Once you get in touch with your insurer, you’ll usually need to provide them with some basic info on the incident - this includes:

  • The registrations of both vehicles involved
  • The name/details of any other drivers involved, as well as any witnesses
  • Photos of the damage (if possible)
  • The location of the incident/accident (street names, building numbers, etc)

If you’re claiming because of fire damage or vandalism, the process is exactly the same. You should also get in touch with the police immediately, and they’ll provide a crime reference number that you’ll need to share with your insurer. 

You should also get in touch with the police if the following occurs during an accident: 

  • Someone is injured during the incident
  • The incident is blocking traffic, or a hazard is created
  • Other parties involved leave the scene without exchanging details

If you’re involved in an accident with someone without insurance, you’ll be able to claim from your own insurer if you have comprehensive cover. However, this will mean losing your no-claims discount, and you may still need to pay your normal excess.

How long do I have to report an incident?

Most insurers have their own rules here, but in general, you should aim to report any incidents or accidents within 24 hours. If you miss the deadline for reporting an incident, your claim could be invalid, so make sure to contact your insurer ASAP.

How long does a claim take to settle?

It’s hard to say exactly how long a car insurance claim will take to settle. There are many different factors involved (the type of incident, any potential injuries, the actions of the other driver, etc) and so there’s no guaranteed timeline for you receiving compensation.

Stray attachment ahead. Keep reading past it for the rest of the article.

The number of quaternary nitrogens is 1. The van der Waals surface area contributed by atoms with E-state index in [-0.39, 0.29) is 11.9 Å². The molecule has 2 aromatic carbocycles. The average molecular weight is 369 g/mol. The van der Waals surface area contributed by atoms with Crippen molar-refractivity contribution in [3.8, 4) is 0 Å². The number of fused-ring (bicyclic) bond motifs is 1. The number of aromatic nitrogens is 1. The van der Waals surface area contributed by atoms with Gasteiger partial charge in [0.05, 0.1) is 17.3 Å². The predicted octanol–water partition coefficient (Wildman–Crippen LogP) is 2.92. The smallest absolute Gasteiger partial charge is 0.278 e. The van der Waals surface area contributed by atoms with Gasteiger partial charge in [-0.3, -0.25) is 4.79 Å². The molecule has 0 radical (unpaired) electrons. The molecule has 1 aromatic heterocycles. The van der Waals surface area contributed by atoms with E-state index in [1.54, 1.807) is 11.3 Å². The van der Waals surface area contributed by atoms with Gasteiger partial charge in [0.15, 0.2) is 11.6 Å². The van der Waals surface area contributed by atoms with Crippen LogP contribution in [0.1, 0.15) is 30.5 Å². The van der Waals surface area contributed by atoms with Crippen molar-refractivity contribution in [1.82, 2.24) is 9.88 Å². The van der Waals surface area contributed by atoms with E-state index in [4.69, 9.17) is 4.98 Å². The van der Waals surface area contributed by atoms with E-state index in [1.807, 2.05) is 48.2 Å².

However, some situations are more likely to delay your settlement, such as:

  • Not immediately contacting your insurer after an incident occurs
  • Missing medical assessments or vehicle evaluations that have been organised by your insurer
  • Requesting a specific mechanic or garage that isn’t approved by your insurer
  • Your insurer requesting that you pay your excess up front, and you’re unable to do so
  • Disputing any details of your policy cover with your insurer 

How much will my car insurance go up after a claim?

There are a couple of factors that will impact the cost of your insurance after making a claim. Firstly, it depends on whether the incident has been deemed an ‘at fault’ or ‘no fault’ claim.

‘At fault’ means that the incident or accident was judged to be entirely your fault. However, this doesn’t always mean that you’re directly responsible. If someone damages your vehicle and isn’t able to be located, then the claim may still be classed as ‘at fault’, as the insurer won’t be able to recover the full cost of repairs. This may not seem entirely fair, but it’s important to know.